In July 2015, as ISIS terror group callously attacked Yezidi villages, a small religious minority sect, in Iraq, CNN covered the story of Khairy Al-Shengary, a Yazidi brought to Israel with his son Wassam, in desperate need of life-saving heart surgery, by Israeli non-profit organization, Save a Child’s Heart.
Save a Child’s Heart (SACH,) an Israeli humanitarian organization and member of IsraelAid, is tucked away in the small Israeli town of Azur, twenty minutes outside Tel-Aviv. It is also the largest organization of its kind in the world.
SACH bring sick kids to Israel, suffering from heart diseases, from underdeveloped countries, often lacking medical staff and facilities, to receive lifesaving surgery. The procedures take place in Wolfson Hospital, a ten-minute drive from the SACH halfway house, by Israeli doctors who volunteer their time after work hours.
Wassam was blue in the face, from lack of oxygen as a result of his condition and his father waited anxiously throughout his sons seven-hour surgery, performed by Israeli doctor, Dr. Sion Houri.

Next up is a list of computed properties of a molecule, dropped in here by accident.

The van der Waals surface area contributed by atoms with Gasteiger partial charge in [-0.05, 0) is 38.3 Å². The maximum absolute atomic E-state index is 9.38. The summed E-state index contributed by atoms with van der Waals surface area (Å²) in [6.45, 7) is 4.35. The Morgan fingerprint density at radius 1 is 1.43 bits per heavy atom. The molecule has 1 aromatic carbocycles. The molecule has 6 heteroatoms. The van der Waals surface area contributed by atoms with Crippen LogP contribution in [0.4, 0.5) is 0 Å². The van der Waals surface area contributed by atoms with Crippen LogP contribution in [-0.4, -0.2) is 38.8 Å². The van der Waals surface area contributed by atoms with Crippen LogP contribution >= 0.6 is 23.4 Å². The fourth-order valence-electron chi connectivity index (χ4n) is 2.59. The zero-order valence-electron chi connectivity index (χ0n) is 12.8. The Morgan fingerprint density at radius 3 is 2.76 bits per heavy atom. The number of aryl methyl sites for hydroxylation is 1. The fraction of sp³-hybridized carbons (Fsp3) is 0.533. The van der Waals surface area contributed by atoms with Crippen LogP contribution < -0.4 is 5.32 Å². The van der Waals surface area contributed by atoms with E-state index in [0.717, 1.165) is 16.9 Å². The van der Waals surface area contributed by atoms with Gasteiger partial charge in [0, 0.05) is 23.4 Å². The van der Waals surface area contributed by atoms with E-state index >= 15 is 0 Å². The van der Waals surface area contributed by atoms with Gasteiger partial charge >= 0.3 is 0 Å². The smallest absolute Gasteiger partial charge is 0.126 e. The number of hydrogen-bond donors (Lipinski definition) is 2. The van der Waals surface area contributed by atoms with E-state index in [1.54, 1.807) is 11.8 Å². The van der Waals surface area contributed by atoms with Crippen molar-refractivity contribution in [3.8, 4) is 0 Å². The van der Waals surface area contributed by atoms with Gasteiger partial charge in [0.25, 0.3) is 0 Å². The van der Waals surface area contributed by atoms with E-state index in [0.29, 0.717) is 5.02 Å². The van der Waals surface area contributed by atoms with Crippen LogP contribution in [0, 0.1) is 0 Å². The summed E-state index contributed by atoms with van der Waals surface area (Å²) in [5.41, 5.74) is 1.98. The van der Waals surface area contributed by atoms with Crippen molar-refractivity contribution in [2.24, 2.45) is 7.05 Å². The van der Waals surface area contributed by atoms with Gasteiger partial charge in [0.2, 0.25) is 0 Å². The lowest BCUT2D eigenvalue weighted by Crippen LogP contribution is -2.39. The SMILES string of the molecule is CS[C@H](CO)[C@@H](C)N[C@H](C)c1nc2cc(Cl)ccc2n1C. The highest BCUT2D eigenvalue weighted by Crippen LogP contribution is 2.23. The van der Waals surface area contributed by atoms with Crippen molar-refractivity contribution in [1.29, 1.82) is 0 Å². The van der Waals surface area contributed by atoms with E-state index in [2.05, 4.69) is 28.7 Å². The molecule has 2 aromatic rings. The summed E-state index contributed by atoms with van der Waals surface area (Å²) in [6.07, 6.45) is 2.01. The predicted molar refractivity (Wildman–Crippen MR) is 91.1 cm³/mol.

El Shengary had a lot on his mind. Not only was he worried for his son throughout the surgery but at the same time he was desperately trying to gain information on his wife and four other children, who had fled on foot from the ISIS massacres, in his village.
“There were hundreds of young men and boys and they slaughtered them in the name of religion.” He says in disgust. “What kind of sick people are these?”
“To see a child who is sick and is now no longer sick, I know of nothing better,” said Dr. Houri, following the successful operation.
Soon after the operation El-Shengary is further relieved to learn of the fate of his family back home, who survived by entering a Kurdish stronghold, however with nothing left on their backs.
Save a Child’s Heart came into being in 1995 by Dr. Ami Cohen, an American Israeli serving as the Deputy Chief of Cardiovascular Surgery and Head of Pediatric Cardiac Surgery at Wolfson hospital in Israel.
Since then Save a Child’s Heart has saved 3,700 children’s lives from a wide variety of countries, including Africa, Eastern Europe, China and 40% from Arab countries including Jordan, Egypt, Iraq and Palestinian controlled areas, including the Gaza Strip.
Ami died in a tragic accident while climbing Mount Kilimanjaro in August of 2001.
His life’s project, Save a Child’s Heart, transcends national boundaries and political differences, building bridges of peace and understanding between Israel and the nations of the world.